Wednesday, July 15, 2020
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We portray disabilities to make the able feel good

How do we portray disabled people? One student finds that we often portray them inaccurately and in ways that impair our ability to include them in a diverse society.

A student at Cary-Grove High School in Cary, Illinois, says she’s tired of people and the media misrepresenting the array of disabilities people have for the sole purpose of making able-bodied people “look open-minded or charitable.”

“Disabled Americans deal with this kind of poor representation daily,” writes Emmi Dempsey in The Trojan Times, the student newspaper at the high school. She was referring to a cover story in the December 2015 issue of Interview Magazine, which featured an “art spread” in which Kylie Jenner, the youngest member of an infamous family, is in a wheelchair in a sexy outfit.

When an able-bodied person like Ms Jenner uses a disability in a way that doesn’t truly reflect the lives of disabled people, it’s not edgy, raw, or bold, she writes, but offensive.

“We have Donald Trump mocking a handicapped reporter in one of his speeches and refusing to apologize,” she writes. “Making a mistake does not make you retarded. Having your locker not looking like trash is not the same as having OCD.”

Ms Jenner has been running an anti-bullying campaign, using the hashtag #IAmMoreThan, and Ms Dempsey finds this photo shoot hypocritical.

Other experts have gone so far as to say that able-bodied people should refrain from portraying disabled people. Writes Scott Jordan Harris on RogerEbert.com:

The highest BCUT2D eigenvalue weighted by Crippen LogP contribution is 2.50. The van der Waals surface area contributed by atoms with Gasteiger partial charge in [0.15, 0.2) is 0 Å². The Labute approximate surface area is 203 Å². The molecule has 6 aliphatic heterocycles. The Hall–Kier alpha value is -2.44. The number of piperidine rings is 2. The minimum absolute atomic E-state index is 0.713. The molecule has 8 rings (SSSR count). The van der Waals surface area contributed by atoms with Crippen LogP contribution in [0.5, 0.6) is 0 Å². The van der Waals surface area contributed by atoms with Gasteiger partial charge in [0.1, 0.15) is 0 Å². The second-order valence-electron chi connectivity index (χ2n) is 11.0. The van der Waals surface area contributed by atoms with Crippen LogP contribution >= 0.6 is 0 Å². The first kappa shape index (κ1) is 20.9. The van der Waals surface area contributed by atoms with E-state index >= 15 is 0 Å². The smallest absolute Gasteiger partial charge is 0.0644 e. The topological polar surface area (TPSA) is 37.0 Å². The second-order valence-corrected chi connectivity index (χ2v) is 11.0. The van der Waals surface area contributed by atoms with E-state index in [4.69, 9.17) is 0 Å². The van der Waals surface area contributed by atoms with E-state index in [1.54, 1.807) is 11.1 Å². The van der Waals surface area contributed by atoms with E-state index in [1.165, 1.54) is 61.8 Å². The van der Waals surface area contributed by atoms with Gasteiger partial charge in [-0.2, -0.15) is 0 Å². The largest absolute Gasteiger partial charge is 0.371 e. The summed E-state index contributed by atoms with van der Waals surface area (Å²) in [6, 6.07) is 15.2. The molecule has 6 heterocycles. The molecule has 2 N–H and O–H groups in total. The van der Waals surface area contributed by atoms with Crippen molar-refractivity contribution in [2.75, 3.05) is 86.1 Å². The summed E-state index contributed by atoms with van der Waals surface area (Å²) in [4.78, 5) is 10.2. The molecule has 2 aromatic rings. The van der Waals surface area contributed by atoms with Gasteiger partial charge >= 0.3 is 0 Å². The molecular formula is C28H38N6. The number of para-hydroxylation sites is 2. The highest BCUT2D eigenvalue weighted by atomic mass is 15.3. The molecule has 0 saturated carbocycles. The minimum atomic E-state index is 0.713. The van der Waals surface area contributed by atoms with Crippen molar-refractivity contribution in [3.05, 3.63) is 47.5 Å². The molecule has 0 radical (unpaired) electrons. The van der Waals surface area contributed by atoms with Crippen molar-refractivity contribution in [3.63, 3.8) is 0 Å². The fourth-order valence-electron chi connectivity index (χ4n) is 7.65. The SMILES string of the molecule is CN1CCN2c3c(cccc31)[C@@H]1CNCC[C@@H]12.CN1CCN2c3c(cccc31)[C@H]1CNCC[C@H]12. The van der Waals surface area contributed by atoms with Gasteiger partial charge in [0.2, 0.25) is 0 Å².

Consider “Glee,” a TV show unmistakably self-satisfied with its inclusiveness. Its makers would never have considered having Rachel, the female lead, played by a man in drag. They would not have considered having Mercedes, the most prominent black character, played by a white actress in blackface. But when they cast Artie, the main disabled character, they chose an able-bodied actor and had him sit in a wheelchair and ape the appearance of a disabled person.

For art’s sake, in other words, we don’t grant disabled people the same right of protection we afford African-Americans. In Shakespeare’s time, we didn’t give this level of protection to women either, denying them the roles of female actors in plays.

“When I see an able-bodied actor, even one as superb Daniel Day-Lewis, playing a great figure in the struggle for disability rights, such as Christy Brown in My Left Foot, I feel the same way many black people would feel watching Day-Lewis play Malcolm X,” he writes.

A pretend photo shoot is very different from a movie, but the question I ask is this: Is the difference one of quality or just a matter of degree? Plus, I admit it may be oversimplifying people’s feelings to put portraying a character with a disability on the same level as blackface today or men in drag during Shakespeare’s time, but this one student didn’t think so.

“Trivializing the real emotions and sentiment of those who actually experience disability for the sake of a fashion shoot is wrong,” Ms Dempsey writes. “My disability is not a prop. I am tired of the ignorance and lack of human understanding. The story of Kylie Jenner is one of the many stories of ableism in society, and it needs to come to an end.”

Paul Katula is the executive editor of the Voxitatis Research Foundation, which publishes this blog. For more information, see the About page.

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